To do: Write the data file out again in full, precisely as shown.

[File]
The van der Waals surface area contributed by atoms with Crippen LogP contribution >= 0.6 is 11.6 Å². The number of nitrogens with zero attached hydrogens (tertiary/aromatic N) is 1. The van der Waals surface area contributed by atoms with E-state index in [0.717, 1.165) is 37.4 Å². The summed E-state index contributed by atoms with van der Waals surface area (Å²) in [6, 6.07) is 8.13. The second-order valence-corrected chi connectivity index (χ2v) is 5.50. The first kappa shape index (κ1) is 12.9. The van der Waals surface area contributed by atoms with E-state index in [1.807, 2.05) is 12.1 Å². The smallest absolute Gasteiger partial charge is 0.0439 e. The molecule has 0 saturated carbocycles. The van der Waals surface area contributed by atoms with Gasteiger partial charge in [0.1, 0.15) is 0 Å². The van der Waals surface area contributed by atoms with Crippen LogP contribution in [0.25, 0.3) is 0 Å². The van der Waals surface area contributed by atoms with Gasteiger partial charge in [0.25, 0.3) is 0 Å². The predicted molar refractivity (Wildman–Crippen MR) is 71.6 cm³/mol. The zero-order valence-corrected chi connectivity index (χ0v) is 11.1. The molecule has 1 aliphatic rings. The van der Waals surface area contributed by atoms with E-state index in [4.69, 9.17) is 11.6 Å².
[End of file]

The van der Waals surface area contributed by atoms with Crippen LogP contribution >= 0.6 is 11.6 Å². The number of nitrogens with zero attached hydrogens (tertiary/aromatic N) is 1. The van der Waals surface area contributed by atoms with E-state index in [0.717, 1.165) is 37.4 Å². The summed E-state index contributed by atoms with van der Waals surface area (Å²) in [6, 6.07) is 8.13. The second-order valence-corrected chi connectivity index (χ2v) is 5.50. The first kappa shape index (κ1) is 12.9. The van der Waals surface area contributed by atoms with E-state index in [1.807, 2.05) is 12.1 Å². The smallest absolute Gasteiger partial charge is 0.0439 e. The molecule has 0 saturated carbocycles. The van der Waals surface area contributed by atoms with Gasteiger partial charge in [0.1, 0.15) is 0 Å². The van der Waals surface area contributed by atoms with Crippen LogP contribution in [0.25, 0.3) is 0 Å². The van der Waals surface area contributed by atoms with Gasteiger partial charge in [0.25, 0.3) is 0 Å². The predicted molar refractivity (Wildman–Crippen MR) is 71.6 cm³/mol. The zero-order valence-corrected chi connectivity index (χ0v) is 11.1. The molecule has 1 aliphatic rings. The van der Waals surface area contributed by atoms with E-state index in [4.69, 9.17) is 11.6 Å².